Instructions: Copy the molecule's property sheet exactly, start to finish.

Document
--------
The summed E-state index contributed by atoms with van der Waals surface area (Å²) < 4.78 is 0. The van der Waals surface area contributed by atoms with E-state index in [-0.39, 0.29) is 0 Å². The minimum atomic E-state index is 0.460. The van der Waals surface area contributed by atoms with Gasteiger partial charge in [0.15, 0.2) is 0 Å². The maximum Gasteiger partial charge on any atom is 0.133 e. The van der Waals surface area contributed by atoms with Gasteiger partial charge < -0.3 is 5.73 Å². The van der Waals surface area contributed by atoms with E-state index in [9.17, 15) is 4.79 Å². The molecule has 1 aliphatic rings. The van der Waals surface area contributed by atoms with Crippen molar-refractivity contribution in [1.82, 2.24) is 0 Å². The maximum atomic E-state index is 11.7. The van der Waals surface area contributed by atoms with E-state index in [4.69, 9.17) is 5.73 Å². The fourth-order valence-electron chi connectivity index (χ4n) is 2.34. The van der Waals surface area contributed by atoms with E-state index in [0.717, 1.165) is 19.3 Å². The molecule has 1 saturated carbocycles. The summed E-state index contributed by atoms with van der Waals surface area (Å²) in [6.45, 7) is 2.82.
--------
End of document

The summed E-state index contributed by atoms with van der Waals surface area (Å²) < 4.78 is 0. The van der Waals surface area contributed by atoms with E-state index in [-0.39, 0.29) is 0 Å². The minimum atomic E-state index is 0.460. The van der Waals surface area contributed by atoms with Gasteiger partial charge in [0.15, 0.2) is 0 Å². The maximum Gasteiger partial charge on any atom is 0.133 e. The van der Waals surface area contributed by atoms with Gasteiger partial charge < -0.3 is 5.73 Å². The van der Waals surface area contributed by atoms with E-state index in [9.17, 15) is 4.79 Å². The molecule has 1 aliphatic rings. The van der Waals surface area contributed by atoms with Crippen molar-refractivity contribution in [1.82, 2.24) is 0 Å². The maximum atomic E-state index is 11.7. The van der Waals surface area contributed by atoms with E-state index in [4.69, 9.17) is 5.73 Å². The fourth-order valence-electron chi connectivity index (χ4n) is 2.34. The van der Waals surface area contributed by atoms with E-state index in [0.717, 1.165) is 19.3 Å². The molecule has 1 saturated carbocycles. The summed E-state index contributed by atoms with van der Waals surface area (Å²) in [6.45, 7) is 2.82.